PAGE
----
Chicago Attorneys For Unpaid Wages
Lawyers for Employees Being Denied Full Wages in Cook County and Surrounding Areas
If you put in a full day’s work, but your employer does not pay you what you deserve, the employer is stealing from you.
As a Pakistani-American Muslim who worked various jobs before law school (including pumping gas at a gas station for minimum wage, in the old days when gas stations were full service), Attorney Kamran Memon knows that you count on your paycheck and that it can be devastating to have your employer steal from you.
Your Rights Under Wage & Hour Laws
- Minimum Wage – Most employees are covered by minimum wage laws. The minimum wage for most employees in Chicago is $13.50 per hour for employers with 4 to 20 workers, and $14 per hour for employers with 21 or more workers. Outside Chicago, most employees must be paid at least $11.00 per hour.
- Payment for All Hours Worked – Employers must pay most employees for coming in early, staying late, going through security, putting on or taking off clothes or gear, setting up or cleaning up, roll-call, pre-shift meetings, and work done off the job site or at home.
- Overtime Pay – Most employees are covered by overtime laws, including many employees who are paid a salary. Covered employees must receive overtime pay when they work more than 40 hours per week. The employer must pay those employees 1.5 times their regular hourly rate for each hour worked above 40 hours in a week.
- Employees Misclassified as Managers – Minimum wage and overtime laws do not apply to employees whose primary duties involve real managerial authority, employees whose primary duties involve exercising discretion and independent judgment on important matters, employees whose primary duties require advanced knowledge acquired through education, employees whose primary duties involve offsite sales, and employees whose primary duties involve working as computer professionals. To avoid paying minimum wage and overtime, many employers misclassify their employees by claiming that the employees have the above-mentioned primary duties when they actually have other primary duties.
- Employees Misclassified as Independent Contractors – Minimum wage and overtime laws do not apply to independent contractors whose wages are reported to the IRS on Form 1099 (instead of Form W2). Independent contractors are self-employed, and they have the freedom to determine what work to do and how to do it. Many employers misclassify their employees as independent contractors to avoid paying minimum wage and overtime.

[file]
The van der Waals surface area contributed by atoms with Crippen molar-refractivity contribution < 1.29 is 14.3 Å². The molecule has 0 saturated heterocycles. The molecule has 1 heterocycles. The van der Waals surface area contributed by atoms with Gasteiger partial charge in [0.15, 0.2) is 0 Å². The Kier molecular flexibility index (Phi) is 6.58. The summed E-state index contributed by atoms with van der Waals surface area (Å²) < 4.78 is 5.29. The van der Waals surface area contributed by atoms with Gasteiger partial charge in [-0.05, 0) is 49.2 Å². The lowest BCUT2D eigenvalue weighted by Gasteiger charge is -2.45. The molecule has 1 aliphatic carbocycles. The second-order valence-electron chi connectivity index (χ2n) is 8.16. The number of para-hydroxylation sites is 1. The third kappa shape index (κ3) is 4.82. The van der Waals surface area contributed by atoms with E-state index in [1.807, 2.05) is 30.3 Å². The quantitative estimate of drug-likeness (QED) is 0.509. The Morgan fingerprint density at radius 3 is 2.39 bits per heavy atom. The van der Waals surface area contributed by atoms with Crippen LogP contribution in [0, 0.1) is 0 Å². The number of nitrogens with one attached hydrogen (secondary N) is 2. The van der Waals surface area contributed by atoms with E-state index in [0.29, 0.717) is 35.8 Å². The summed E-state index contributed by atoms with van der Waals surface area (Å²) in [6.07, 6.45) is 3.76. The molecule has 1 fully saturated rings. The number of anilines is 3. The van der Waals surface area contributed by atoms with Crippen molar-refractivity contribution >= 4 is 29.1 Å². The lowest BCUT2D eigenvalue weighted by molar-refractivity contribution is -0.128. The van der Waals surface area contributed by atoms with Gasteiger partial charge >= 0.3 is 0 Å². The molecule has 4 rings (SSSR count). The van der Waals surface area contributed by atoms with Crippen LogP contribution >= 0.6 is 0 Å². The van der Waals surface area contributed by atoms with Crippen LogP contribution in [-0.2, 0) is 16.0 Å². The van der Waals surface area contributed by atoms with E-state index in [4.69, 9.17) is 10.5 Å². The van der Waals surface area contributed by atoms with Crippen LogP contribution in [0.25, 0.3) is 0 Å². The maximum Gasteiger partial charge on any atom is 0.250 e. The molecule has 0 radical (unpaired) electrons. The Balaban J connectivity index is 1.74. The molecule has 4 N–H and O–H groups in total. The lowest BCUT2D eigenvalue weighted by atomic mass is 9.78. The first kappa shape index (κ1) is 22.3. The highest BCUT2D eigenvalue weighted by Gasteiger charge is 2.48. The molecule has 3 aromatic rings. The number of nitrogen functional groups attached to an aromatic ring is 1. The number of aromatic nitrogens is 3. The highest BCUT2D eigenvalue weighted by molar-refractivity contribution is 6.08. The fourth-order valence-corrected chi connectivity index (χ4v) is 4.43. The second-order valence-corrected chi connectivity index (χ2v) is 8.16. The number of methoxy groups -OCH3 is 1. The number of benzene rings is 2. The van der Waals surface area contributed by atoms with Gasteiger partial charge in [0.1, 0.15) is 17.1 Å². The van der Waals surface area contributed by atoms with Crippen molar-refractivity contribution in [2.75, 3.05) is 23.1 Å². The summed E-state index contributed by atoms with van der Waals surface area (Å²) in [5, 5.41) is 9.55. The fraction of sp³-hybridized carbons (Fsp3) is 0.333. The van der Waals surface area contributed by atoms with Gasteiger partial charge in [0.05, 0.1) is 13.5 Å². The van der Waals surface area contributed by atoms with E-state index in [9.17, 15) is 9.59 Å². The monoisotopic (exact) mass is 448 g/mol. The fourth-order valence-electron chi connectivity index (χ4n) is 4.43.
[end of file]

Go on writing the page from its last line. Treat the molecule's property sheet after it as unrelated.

- Tipped Employees – If employees receive tips from customers, those tips belong to the employees. However, upon notice by the employer to the employees, the employer can use those tips as a credit toward the employer’s minimum wage obligations. The employer can pay its tipped employees partially reduced wages if the tipped employees receive sufficient tips to make up the difference between the reduced hourly wages paid by the employer and minimum wage. (Although tips are the property of the employee, an employer can require tipped employees to share their tips with other tipped employees.)
- Deductions from Paychecks – An employer may not take deductions from an employee’s paycheck (for things like uniforms, background checks, meals, or transportation) without the employee’s prior written permission.
- Receiving Earned Vacation Pay at the End of Employment – If an employer provides paid vacation to employees, then the employer must pay an employee for any unused vacation time when the employee quits or gets fired.
If your employer has not paid you properly, the Law Offices of Kamran Memon and our network of lawyers can assist you.
Contact a Chicago Area Lawyer for Unpaid Wages
Our network of lawyers has successfully represented many people whose wages have been stolen.